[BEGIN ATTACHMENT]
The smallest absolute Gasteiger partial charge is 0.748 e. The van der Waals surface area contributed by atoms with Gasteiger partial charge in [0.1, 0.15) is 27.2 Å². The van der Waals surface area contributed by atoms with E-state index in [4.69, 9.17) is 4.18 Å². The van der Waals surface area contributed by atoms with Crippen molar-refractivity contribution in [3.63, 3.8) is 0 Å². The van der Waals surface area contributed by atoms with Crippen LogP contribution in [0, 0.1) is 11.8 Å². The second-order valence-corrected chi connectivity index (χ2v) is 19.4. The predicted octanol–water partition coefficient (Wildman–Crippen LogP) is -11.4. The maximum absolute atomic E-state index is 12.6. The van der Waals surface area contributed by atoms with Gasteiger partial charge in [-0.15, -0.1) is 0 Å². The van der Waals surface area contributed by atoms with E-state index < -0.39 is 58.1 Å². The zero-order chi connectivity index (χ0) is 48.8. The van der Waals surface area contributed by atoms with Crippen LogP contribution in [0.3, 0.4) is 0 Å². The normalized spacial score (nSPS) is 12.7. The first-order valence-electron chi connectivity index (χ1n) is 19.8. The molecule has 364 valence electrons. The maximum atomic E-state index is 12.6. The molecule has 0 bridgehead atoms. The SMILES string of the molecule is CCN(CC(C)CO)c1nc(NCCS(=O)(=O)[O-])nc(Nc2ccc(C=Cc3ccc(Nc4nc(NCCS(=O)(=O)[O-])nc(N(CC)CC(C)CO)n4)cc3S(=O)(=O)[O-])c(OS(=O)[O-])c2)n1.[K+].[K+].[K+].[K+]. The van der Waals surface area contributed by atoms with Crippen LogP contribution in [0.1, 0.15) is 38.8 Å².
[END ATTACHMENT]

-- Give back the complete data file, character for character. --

The smallest absolute Gasteiger partial charge is 0.748 e. The van der Waals surface area contributed by atoms with Gasteiger partial charge in [0.1, 0.15) is 27.2 Å². The van der Waals surface area contributed by atoms with E-state index in [4.69, 9.17) is 4.18 Å². The van der Waals surface area contributed by atoms with Crippen molar-refractivity contribution in [3.63, 3.8) is 0 Å². The van der Waals surface area contributed by atoms with Crippen LogP contribution in [0, 0.1) is 11.8 Å². The second-order valence-corrected chi connectivity index (χ2v) is 19.4. The predicted octanol–water partition coefficient (Wildman–Crippen LogP) is -11.4. The maximum absolute atomic E-state index is 12.6. The van der Waals surface area contributed by atoms with Gasteiger partial charge in [-0.15, -0.1) is 0 Å². The van der Waals surface area contributed by atoms with E-state index < -0.39 is 58.1 Å². The zero-order chi connectivity index (χ0) is 48.8. The van der Waals surface area contributed by atoms with Crippen LogP contribution in [0.3, 0.4) is 0 Å². The normalized spacial score (nSPS) is 12.7. The first-order valence-electron chi connectivity index (χ1n) is 19.8. The molecule has 364 valence electrons. The maximum atomic E-state index is 12.6. The molecule has 0 bridgehead atoms. The SMILES string of the molecule is CCN(CC(C)CO)c1nc(NCCS(=O)(=O)[O-])nc(Nc2ccc(C=Cc3ccc(Nc4nc(NCCS(=O)(=O)[O-])nc(N(CC)CC(C)CO)n4)cc3S(=O)(=O)[O-])c(OS(=O)[O-])c2)n1.[K+].[K+].[K+].[K+]. The van der Waals surface area contributed by atoms with Crippen LogP contribution in [0.1, 0.15) is 38.8 Å².